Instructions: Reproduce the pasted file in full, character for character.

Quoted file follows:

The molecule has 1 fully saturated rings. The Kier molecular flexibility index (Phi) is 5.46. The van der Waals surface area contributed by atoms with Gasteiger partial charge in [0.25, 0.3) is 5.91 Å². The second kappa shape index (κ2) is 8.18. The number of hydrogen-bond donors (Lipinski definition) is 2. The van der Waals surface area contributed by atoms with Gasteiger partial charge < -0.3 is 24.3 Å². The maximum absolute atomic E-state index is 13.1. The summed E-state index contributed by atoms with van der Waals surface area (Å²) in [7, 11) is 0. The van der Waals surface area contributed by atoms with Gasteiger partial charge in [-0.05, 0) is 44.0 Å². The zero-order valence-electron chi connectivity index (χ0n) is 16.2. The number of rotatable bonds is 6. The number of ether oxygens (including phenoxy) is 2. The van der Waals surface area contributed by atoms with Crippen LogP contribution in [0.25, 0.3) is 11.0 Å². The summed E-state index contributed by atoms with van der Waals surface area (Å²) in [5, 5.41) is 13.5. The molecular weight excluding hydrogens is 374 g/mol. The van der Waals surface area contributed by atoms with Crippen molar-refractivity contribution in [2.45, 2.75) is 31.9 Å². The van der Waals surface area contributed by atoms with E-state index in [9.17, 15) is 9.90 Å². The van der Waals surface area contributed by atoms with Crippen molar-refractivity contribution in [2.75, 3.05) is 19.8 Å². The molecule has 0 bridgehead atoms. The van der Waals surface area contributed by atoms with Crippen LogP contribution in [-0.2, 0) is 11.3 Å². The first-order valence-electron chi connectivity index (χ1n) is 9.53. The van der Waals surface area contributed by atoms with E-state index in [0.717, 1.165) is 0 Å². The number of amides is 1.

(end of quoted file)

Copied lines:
The molecule has 1 fully saturated rings. The Kier molecular flexibility index (Phi) is 5.46. The van der Waals surface area contributed by atoms with Gasteiger partial charge in [0.25, 0.3) is 5.91 Å². The second kappa shape index (κ2) is 8.18. The number of hydrogen-bond donors (Lipinski definition) is 2. The van der Waals surface area contributed by atoms with Gasteiger partial charge < -0.3 is 24.3 Å². The maximum absolute atomic E-state index is 13.1. The summed E-state index contributed by atoms with van der Waals surface area (Å²) in [7, 11) is 0. The van der Waals surface area contributed by atoms with Gasteiger partial charge in [-0.05, 0) is 44.0 Å². The zero-order valence-electron chi connectivity index (χ0n) is 16.2. The number of rotatable bonds is 6. The number of ether oxygens (including phenoxy) is 2. The van der Waals surface area contributed by atoms with Crippen LogP contribution in [0.25, 0.3) is 11.0 Å². The summed E-state index contributed by atoms with van der Waals surface area (Å²) in [5, 5.41) is 13.5. The molecular weight excluding hydrogens is 374 g/mol. The van der Waals surface area contributed by atoms with Crippen molar-refractivity contribution in [2.45, 2.75) is 31.9 Å². The van der Waals surface area contributed by atoms with E-state index in [9.17, 15) is 9.90 Å². The van der Waals surface area contributed by atoms with Crippen molar-refractivity contribution in [2.75, 3.05) is 19.8 Å². The molecule has 0 bridgehead atoms. The van der Waals surface area contributed by atoms with Crippen LogP contribution in [-0.2, 0) is 11.3 Å². The first-order valence-electron chi connectivity index (χ1n) is 9.53. The van der Waals surface area contributed by atoms with E-state index in [0.717, 1.165) is 0 Å². The number of amides is 1.